Khap orders girls off cellphone 'trap'
A khap panchayat in a Rajasthan village has banned unmarried girls from using mobile phones, saying they might get trapped in uneasy situations if they did.
- Published 2.07.15
Jaipur, July 1: A khap panchayat in a Rajasthan village has banned unmarried girls from using mobile phones, saying they might get trapped in uneasy situations if they did.
The order has been circulated on, well, WhatsApp.
The directive comes at a time a similar caste panchayat in Uttar Pradesh is alleged to have threatened a film director with death and demanded a ban on his film, which ridicules such unconstitutional "courts" of village elders.
The mobile-ban order, which spared boys, came from the Choudhary Jaatiye Panchayat in Kanana, a village in Barmer district, some 390km from Jaipur.
Girls have been asked to follow the order strictly, though the panchayat members denied that violators would be punished. The order, they claimed, was only to maintain harmony within the community.
Naga Ram, the panchayat treasurer, confirmed the order. "We have asked young girls to keep away from mobiles as they may get trapped and find themselves in uneasy situations," Ram told The Telegraph. "This may happen if someone clicks obscene pictures of them. This is happening everywhere and, moreover, the girls in our community are so naïve that they may fall into a trap. It is only an advice, but a good one, which should be followed by all."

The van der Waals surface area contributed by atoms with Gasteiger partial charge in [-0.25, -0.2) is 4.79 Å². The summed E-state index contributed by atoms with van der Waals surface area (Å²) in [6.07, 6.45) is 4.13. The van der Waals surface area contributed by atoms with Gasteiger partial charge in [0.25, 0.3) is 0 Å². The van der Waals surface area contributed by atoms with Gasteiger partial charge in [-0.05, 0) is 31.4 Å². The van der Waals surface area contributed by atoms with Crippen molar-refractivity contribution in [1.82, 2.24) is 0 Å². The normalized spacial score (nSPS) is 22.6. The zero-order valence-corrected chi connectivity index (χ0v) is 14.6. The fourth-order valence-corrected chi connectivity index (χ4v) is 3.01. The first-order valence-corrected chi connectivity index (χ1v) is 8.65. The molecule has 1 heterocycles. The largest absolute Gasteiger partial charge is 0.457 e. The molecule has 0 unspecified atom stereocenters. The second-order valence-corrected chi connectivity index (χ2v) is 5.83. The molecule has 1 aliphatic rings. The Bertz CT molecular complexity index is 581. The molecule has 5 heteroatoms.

Kanana's former sarpanch Ganeshram Choudhary endorsed what Ram said. "Girls often keep chatting away on their phones rather than study. We want our girls to study well and banning mobiles is one way of doing it," he explained.
Asked why the order didn't apply to boys, he said: "Girls are always vulnerable."
The Choudhary community, which falls in the category of Other Backward Classes, numbers around 400 families in Kanana.
Village sarpanch Seema Kunwar's husband Mohan Singh Rajpurohit made it clear the khap panchayat expected its order to be followed. "If anybody dares disobey, her family will be ostracised."
But what prompted such a resolution? "There may have been incidents of girls running away," he said. "The order is being circulated on WhatsApp."
Rajpurohit added: "Elders and panchayat members of about 48 villages gathered and took the decision."
Rights activist Kavita Srivastav said: "There is a Supreme Court order restraining these kinds of diktats, calling them illegal. Police don't want to take action. We have asked for an FIR and removal of the (local) thana, which we think is working in collusion with the community."
Barmer police chief P. Deshmukh, however, said he had not received any complaints yet.